Have you forgotten what kids used to read? I was doing some research for an idea I have for a new novel and I came across a childhood book of mine as I rummaged through old notes and boxes of stuff. I was astounded. My search came to a halt and off I went down the sidetrack. As you might remember from a previous post, it often happens – don’t worry.
I’d won a prize at primary school and in those days prizes most likely would be a book token. I was 8 years old. This is the book I chose.
From the Royal Series by the publisher Ward Lock & Co, this classic children’s book by Robert Louis Stevenson had been our class reader. I loved it. I liked it best when our teacher, Mrs Hall read from it. I wanted to be able, like her, to put expression into the action and read aloud with confidence.
The book cost 4 shillings. I remember my mother being surprised that this was how I wanted to spend my prize token. Treasure Island was really for boys, wasn’t it? Was I sure that this was what I really wanted?
She showed me other books from the same series.
Uncle Tom’s Cabin was one I read when I was a bit older. What Katy Did or what she did next didn’t interest me at all. However I did enjoy Little Women when I was around eleven. So, I went home with Treasure Island and read again the story of all those great characters.
Ward Lock 1957 said . . .
‘These stories should be read by all young people, for they are an essential part of our cultural heritage and as significant in the educative process as any subject in the school curriculum.’
Wow! They go on to say,
‘Above all, through an exciting world of imagination, they will gain knowledge of human beings and their ways that would otherwise take a life-time to acquire.’
Blimey! Sounds like they were publishing books for young Martians.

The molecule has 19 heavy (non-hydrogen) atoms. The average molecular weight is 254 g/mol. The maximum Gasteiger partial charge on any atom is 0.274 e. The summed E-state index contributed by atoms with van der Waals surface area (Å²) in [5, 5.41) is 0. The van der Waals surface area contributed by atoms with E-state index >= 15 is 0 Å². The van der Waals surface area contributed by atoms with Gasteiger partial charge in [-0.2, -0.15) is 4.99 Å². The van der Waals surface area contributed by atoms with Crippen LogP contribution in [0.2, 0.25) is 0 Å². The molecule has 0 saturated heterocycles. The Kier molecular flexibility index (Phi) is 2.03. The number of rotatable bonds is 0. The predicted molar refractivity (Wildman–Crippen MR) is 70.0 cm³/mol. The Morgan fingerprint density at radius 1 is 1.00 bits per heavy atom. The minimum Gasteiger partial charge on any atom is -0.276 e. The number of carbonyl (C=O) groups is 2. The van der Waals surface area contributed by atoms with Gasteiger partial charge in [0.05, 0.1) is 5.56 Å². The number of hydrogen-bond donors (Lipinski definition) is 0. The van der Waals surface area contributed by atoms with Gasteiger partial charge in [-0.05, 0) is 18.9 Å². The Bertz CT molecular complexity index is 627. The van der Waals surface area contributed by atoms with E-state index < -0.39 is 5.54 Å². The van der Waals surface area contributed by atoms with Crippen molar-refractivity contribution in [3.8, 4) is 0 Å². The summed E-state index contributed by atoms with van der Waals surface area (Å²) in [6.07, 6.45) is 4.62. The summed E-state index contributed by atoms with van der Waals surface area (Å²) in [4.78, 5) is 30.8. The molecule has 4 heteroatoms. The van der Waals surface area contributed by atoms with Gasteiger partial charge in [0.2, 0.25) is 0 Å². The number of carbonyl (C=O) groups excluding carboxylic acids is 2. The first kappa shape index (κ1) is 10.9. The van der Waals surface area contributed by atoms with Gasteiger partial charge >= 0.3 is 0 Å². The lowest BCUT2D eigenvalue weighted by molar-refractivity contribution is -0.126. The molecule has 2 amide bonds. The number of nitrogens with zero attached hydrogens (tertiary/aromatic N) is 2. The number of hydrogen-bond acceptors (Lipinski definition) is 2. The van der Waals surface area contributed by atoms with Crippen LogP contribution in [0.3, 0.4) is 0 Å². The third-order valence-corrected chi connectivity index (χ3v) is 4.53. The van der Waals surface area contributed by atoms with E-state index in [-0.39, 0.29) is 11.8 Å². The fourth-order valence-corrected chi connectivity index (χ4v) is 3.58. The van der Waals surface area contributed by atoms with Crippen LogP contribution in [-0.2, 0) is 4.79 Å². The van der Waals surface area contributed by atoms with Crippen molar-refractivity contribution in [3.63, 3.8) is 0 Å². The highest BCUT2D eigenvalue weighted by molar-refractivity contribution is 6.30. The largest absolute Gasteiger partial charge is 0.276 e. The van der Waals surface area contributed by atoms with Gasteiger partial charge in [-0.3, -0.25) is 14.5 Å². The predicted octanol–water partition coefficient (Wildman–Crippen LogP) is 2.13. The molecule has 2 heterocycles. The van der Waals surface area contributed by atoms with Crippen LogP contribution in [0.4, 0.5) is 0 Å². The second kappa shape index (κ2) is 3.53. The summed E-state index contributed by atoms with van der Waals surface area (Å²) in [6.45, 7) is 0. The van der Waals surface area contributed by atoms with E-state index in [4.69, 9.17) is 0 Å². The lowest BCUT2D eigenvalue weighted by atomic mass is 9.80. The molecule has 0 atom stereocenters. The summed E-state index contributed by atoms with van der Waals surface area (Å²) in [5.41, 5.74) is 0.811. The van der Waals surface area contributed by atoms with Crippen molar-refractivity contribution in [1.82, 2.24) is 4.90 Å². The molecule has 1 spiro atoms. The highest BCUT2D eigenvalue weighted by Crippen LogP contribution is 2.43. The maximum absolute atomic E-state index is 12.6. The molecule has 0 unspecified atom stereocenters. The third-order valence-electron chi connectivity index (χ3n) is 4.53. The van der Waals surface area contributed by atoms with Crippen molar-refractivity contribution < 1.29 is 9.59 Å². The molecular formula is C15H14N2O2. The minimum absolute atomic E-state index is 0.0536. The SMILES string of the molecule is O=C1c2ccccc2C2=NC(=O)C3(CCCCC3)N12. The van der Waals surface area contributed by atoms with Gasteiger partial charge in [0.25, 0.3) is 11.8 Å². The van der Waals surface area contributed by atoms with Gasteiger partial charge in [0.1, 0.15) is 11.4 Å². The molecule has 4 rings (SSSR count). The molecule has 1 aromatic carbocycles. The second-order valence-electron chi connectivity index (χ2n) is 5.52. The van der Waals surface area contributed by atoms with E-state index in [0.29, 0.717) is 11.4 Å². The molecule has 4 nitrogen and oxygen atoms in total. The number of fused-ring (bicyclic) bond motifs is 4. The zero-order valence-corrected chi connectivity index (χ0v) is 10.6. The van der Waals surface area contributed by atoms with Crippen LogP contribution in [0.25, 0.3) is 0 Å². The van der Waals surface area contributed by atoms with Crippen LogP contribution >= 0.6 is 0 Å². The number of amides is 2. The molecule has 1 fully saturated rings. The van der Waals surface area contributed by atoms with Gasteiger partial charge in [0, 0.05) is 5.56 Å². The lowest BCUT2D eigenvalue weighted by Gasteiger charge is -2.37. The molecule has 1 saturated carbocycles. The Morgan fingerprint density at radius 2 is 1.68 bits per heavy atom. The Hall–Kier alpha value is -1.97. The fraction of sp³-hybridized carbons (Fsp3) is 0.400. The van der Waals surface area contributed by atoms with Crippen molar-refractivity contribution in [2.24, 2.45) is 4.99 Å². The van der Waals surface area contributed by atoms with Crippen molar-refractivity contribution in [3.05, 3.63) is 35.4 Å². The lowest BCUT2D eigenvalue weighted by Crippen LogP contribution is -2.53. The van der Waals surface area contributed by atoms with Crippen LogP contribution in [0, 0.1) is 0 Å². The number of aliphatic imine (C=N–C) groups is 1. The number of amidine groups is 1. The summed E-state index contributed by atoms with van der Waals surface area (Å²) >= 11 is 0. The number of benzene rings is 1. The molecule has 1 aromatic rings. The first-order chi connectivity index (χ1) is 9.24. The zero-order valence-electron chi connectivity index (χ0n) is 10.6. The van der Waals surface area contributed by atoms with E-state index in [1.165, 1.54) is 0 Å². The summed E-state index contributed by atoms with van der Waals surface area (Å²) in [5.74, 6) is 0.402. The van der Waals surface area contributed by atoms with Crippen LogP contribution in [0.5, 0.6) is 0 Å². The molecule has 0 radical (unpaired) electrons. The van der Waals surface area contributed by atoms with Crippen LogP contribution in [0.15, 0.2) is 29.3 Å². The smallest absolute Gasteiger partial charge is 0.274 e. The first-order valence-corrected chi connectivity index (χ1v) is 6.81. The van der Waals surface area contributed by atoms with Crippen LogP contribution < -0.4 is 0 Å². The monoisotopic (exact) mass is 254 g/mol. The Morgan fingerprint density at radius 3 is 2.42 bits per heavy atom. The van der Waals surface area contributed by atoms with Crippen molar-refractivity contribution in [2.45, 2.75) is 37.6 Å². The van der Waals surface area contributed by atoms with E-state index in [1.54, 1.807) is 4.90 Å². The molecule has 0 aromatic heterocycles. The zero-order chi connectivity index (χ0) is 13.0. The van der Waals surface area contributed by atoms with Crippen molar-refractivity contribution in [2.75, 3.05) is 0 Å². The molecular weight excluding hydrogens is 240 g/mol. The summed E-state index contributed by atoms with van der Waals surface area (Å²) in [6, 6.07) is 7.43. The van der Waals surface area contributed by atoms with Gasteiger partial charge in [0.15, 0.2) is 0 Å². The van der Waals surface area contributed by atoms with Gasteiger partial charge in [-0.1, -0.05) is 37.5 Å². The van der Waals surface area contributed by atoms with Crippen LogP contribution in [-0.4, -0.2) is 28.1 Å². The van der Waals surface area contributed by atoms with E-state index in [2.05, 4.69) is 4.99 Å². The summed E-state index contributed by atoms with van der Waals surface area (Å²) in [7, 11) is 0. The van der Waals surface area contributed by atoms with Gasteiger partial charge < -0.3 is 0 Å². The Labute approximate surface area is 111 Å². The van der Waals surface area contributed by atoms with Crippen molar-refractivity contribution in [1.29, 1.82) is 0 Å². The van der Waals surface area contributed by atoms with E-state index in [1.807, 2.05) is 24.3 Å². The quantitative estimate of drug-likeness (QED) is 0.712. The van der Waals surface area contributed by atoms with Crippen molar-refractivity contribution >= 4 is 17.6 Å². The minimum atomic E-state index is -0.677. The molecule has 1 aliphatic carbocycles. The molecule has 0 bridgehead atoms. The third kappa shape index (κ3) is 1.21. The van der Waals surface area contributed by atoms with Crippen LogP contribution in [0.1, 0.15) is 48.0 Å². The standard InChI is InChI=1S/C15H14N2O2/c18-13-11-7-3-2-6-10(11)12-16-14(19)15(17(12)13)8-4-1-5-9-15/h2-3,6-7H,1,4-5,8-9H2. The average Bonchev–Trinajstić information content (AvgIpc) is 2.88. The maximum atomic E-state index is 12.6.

Ward Lock now publishes text books for teachers and students. I wonder what they think about how children’s literature has changed over the years. Or ways it hasn’t changed at all. Here’s a link to their current web site.
Here’s an excerpt from Treasure Island Chapter 4 – punctuation as original –
‘It was already candle-light when we reached the hamlet, and I shall never forget how much I was cheered to see the yellow shine in doors and windows; but that, as it proved, was the best of the help we were likely to get in that quarter. For – you would have thought men would have been ashamed of themselves – no soul would consent to return with us to the “Admiral Benbow.” The more we told of our troubles, the more – man, woman, and child – they clung to the shelter of their houses.’
I wonder how many 8 year olds would get their heads round that now?
By the end of Chapter 5 there have already been three deaths: Jim’s father upstairs on his sick bed; Captain Billy in the inn from a stroke after drinking too much rum; and Blind Pew who is trampled by horses.
Murder and mayhem just to get you started. Good guys and bad guys.
In what ways do you think children’s literature has changed?
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